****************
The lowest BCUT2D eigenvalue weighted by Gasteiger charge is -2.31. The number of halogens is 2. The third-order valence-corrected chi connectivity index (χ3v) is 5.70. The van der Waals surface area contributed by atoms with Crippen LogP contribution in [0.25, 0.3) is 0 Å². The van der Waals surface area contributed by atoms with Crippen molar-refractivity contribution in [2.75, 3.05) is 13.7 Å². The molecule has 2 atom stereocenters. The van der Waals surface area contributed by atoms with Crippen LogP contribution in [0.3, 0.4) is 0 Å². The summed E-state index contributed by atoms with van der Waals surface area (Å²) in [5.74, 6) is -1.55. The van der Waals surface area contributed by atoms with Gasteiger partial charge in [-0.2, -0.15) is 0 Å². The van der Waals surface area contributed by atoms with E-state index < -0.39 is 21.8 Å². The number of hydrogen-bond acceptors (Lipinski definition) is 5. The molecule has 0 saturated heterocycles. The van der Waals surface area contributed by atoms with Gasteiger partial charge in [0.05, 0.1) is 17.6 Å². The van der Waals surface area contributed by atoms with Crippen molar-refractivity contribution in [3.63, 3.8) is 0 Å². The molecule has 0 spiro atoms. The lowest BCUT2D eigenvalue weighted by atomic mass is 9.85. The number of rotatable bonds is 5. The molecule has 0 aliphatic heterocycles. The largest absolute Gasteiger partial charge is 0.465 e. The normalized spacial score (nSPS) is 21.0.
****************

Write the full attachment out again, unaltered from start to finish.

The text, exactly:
The lowest BCUT2D eigenvalue weighted by Gasteiger charge is -2.31. The number of halogens is 2. The third-order valence-corrected chi connectivity index (χ3v) is 5.70. The van der Waals surface area contributed by atoms with Crippen LogP contribution in [0.25, 0.3) is 0 Å². The van der Waals surface area contributed by atoms with Crippen molar-refractivity contribution in [2.75, 3.05) is 13.7 Å². The molecule has 2 atom stereocenters. The van der Waals surface area contributed by atoms with Crippen LogP contribution in [0.3, 0.4) is 0 Å². The summed E-state index contributed by atoms with van der Waals surface area (Å²) in [5.74, 6) is -1.55. The van der Waals surface area contributed by atoms with Gasteiger partial charge in [-0.2, -0.15) is 0 Å². The van der Waals surface area contributed by atoms with E-state index < -0.39 is 21.8 Å². The number of hydrogen-bond acceptors (Lipinski definition) is 5. The molecule has 0 saturated heterocycles. The van der Waals surface area contributed by atoms with Gasteiger partial charge in [0.05, 0.1) is 17.6 Å². The van der Waals surface area contributed by atoms with Crippen molar-refractivity contribution in [3.63, 3.8) is 0 Å². The molecule has 0 spiro atoms. The lowest BCUT2D eigenvalue weighted by atomic mass is 9.85. The number of rotatable bonds is 5. The molecule has 0 aliphatic heterocycles. The largest absolute Gasteiger partial charge is 0.465 e. The normalized spacial score (nSPS) is 21.0.